• Abstract: Occurring resonance may negatively affect the health of the human lumbar spine. Hence, vibration generated in working and living environments should be optimized to avoid resonance when identifying the natural frequency of the human lumbar spine. The range of the natural frequency of the human lumbar spine has been investigated, but its specific numerical value has not been determined yet. This study aimed at presenting an approach based on resonance for predicting the specific numerical value of the natural frequency of the human lumbar spine. The changes in the numerical fluctuation amplitudes and the cycles of lumbar mechanical parameters during resonance are greater than those during nonresonant vibration. Given that the range of the natural frequency has been identified, vibrations at different excitation frequencies within this range can be applied in a human lumbar finite element model for dynamic finite element analysis. When the excitation frequency is close to the natural frequency, resonance occurs, causing great changes in the numerical fluctuation amplitudes and the cycles of lumbar mechanical parameters. Therefore, the natural frequency of the lumbar finite element model could be back-calculated. Results showed that the natural frequency of the established model was 3.5 Hz. Meanwhile, the closer the excitation frequency was to the natural frequency, the greater the changes in the numerical fluctuation amplitudes and cycles in the parameters would be. This study presented an approach for predicting the specific numerical value of the natural frequency of the human lumbar spine. Identifying the natural frequency assists in finding preventive measures for lumbar injury caused by vibration and in designing the vibration source in working and living environments to avoid approximating to the natural frequency of the human lumbar spine.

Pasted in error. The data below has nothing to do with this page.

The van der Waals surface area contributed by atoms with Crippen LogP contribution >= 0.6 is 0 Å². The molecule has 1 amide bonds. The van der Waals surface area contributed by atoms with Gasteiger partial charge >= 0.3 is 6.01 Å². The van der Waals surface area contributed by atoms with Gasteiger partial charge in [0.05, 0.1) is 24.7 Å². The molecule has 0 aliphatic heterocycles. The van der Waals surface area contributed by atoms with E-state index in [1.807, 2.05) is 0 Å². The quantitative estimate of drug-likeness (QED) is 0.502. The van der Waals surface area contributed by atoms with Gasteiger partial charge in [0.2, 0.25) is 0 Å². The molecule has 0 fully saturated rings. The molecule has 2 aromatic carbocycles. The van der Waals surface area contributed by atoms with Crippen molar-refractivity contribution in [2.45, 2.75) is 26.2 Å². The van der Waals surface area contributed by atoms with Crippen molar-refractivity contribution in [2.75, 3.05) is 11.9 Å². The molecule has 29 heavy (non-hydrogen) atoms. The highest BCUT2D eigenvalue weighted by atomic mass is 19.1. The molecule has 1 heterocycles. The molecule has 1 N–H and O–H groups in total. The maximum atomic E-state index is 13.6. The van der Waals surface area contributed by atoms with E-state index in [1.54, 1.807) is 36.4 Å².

PubDate: Wed, 02 Jan 2019 09:20:44 +000